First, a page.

9. Solve Somebody Else’s Problem

Helping someone solve one of their problems can lead you straight to the idea for the solution to yours. It could be good karma for helping someone out, or maybe just talking to another person can provide you with the magic elixir for an idea.

Help somebody break down a problem and piece it back together. Brainstorm their conundrum, and you’ll suddenly find yourself having great ideas all of your own.

Featured photo credit: Diego Dalmaso via flickr.com

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Last Updated on May 24, 2019

How to Be Productive at Home and Make Every Day a Productive Day

How to Be Productive at Home and Make Every Day a Productive Day

If you’ve ever wondered how to be productive at home or how you could possibly have a more productive day, look no further.

Below you’ll find six easy tips that will help you make the most out of your time:

1. Create a Good Morning Routine

One of the best ways to start your day is to get up early and eat a healthy breakfast.

CEOs and other successful people have similar morning routines, which include exercising and quickly scanning their inboxes to find the most urgent tasks.[1]

You can also try writing first thing in the morning to warm up your brain[2] (750 words will help with that). But no matter what you choose to do, remember to create good morning habits so that you can have a more productive day.

If you aren’t sure how to make morning routine work for you, this guide will help you:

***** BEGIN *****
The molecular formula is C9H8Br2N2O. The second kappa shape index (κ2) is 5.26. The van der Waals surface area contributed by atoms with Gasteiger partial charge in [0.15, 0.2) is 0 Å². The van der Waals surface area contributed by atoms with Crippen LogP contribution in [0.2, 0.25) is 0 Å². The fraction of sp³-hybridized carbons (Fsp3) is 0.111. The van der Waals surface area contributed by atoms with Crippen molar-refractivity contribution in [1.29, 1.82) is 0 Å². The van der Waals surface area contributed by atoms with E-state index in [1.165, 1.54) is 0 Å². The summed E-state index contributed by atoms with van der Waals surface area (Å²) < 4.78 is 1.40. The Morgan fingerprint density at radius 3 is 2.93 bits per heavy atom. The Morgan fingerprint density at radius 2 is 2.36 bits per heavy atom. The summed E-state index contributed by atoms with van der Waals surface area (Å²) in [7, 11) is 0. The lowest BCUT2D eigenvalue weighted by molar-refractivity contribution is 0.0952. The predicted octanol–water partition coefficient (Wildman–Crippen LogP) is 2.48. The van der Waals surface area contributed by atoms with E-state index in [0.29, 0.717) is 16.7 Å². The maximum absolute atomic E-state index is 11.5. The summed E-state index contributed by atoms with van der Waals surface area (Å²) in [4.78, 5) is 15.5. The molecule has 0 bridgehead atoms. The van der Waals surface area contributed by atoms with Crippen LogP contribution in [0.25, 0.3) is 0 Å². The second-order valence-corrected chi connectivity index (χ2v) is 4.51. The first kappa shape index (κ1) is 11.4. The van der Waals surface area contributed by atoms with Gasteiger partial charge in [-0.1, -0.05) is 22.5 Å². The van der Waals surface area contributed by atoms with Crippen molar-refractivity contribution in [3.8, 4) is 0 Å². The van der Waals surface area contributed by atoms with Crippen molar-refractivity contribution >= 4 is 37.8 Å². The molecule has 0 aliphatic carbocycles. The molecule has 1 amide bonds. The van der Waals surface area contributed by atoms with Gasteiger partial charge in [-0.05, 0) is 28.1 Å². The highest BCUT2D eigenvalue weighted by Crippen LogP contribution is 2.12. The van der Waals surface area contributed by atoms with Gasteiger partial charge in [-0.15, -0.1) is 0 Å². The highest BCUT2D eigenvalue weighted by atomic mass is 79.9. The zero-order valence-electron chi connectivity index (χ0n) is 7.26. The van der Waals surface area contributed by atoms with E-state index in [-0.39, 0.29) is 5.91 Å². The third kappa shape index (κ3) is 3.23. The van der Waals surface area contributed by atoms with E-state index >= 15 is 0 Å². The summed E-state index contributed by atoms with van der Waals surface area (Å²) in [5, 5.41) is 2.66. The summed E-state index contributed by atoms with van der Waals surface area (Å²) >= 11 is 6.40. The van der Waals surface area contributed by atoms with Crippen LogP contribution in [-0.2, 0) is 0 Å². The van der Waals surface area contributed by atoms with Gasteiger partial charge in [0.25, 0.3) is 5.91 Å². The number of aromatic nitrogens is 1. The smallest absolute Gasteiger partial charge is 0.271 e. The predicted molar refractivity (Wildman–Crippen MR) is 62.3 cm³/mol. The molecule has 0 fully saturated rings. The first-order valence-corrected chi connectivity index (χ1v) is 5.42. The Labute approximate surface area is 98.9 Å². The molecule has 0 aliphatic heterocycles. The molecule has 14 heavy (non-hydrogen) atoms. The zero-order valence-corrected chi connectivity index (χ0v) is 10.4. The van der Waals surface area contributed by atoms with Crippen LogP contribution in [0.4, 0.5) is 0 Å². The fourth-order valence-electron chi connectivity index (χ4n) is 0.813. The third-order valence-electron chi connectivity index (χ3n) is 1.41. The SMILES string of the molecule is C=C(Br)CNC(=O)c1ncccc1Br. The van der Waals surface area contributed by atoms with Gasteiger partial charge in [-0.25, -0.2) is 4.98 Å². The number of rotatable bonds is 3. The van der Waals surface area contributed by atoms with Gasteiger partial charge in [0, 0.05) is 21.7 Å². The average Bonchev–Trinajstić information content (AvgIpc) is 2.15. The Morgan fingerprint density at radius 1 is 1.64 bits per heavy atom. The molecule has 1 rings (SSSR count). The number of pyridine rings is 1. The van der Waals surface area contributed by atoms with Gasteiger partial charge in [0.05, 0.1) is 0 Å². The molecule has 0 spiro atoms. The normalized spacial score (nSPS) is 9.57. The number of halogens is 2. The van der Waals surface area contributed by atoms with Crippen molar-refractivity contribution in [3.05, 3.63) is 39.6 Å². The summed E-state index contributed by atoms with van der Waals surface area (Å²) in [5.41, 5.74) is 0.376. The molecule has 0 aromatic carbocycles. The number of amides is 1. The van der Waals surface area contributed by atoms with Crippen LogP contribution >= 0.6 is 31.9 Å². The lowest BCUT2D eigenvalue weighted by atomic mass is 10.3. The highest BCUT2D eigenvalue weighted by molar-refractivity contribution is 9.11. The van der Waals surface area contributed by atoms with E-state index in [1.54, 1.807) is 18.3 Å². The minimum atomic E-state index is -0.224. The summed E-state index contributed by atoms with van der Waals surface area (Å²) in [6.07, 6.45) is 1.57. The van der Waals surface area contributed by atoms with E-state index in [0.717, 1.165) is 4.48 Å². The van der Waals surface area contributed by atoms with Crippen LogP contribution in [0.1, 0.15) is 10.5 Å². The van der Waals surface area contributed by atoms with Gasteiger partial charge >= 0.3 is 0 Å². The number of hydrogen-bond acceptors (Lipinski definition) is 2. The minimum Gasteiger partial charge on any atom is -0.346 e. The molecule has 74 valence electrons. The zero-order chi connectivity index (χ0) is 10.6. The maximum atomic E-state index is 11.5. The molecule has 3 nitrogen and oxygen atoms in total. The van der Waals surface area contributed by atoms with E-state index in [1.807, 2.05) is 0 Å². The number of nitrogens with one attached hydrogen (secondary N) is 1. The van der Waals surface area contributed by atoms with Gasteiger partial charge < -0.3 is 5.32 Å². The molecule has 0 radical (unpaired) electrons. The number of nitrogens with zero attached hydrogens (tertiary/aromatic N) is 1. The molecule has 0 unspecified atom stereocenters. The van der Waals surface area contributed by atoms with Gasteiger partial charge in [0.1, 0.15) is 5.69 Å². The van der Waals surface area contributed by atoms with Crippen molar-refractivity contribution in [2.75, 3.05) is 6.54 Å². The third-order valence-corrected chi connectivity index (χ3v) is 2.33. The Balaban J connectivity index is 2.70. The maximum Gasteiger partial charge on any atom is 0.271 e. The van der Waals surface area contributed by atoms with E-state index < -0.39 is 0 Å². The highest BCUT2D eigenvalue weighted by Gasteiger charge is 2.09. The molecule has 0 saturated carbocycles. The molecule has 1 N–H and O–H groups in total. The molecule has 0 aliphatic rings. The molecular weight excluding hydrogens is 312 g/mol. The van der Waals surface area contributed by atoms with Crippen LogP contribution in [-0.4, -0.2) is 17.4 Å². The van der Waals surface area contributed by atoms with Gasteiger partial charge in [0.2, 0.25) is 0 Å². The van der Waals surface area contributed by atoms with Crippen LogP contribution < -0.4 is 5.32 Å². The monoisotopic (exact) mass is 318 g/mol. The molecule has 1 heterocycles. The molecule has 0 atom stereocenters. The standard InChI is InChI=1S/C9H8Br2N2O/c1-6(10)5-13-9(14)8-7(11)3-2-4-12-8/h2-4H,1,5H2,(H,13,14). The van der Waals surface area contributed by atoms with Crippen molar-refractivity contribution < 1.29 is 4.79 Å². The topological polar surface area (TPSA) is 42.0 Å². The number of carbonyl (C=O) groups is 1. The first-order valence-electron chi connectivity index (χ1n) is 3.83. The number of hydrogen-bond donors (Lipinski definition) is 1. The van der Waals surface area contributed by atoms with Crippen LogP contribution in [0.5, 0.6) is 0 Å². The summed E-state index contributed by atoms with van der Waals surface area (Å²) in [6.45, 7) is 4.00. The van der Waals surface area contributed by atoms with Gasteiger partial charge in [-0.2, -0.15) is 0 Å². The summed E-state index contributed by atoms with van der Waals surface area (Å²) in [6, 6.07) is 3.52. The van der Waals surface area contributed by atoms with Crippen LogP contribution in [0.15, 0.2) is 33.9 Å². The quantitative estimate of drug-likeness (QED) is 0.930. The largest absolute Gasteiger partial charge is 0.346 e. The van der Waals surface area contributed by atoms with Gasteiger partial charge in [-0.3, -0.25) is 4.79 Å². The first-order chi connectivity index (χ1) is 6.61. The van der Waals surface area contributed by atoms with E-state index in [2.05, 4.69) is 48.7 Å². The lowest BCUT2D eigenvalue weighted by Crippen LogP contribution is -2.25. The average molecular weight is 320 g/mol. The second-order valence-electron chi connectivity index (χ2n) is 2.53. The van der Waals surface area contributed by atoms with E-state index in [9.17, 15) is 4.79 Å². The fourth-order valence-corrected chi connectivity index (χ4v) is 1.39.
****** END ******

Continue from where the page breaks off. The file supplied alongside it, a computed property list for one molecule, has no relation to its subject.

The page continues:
The Ultimate Morning Routine to Make You Happy And Productive All Day

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2. Prioritize

Sometimes we can’t have a productive day because we just don’t know where to start. When that’s the case, the most simple solution is to list everything you need to get accomplished, then prioritize these tasks based on importance and urgency.

Week Plan is a simple web app that will help you prioritize your week using the Covey time management grid. Here’s an example of it:[3]

    If you get the most pressing and important items done first, you will be able to be more productive while keeping stress levels down.

    Lifehack’s CEO, Leon, also has great advice on how to prioritize. Take a look at this article to learn more about it:

    How to Prioritize Right in 10 Minutes and Work 10X Faster

    3. Focus on One Thing at a Time

    One of the biggest killers of productivity is distractions. Whether it be noise or thoughts or games, distractions are a barrier to any productive day. That’s why it’s important to know where and when you work best.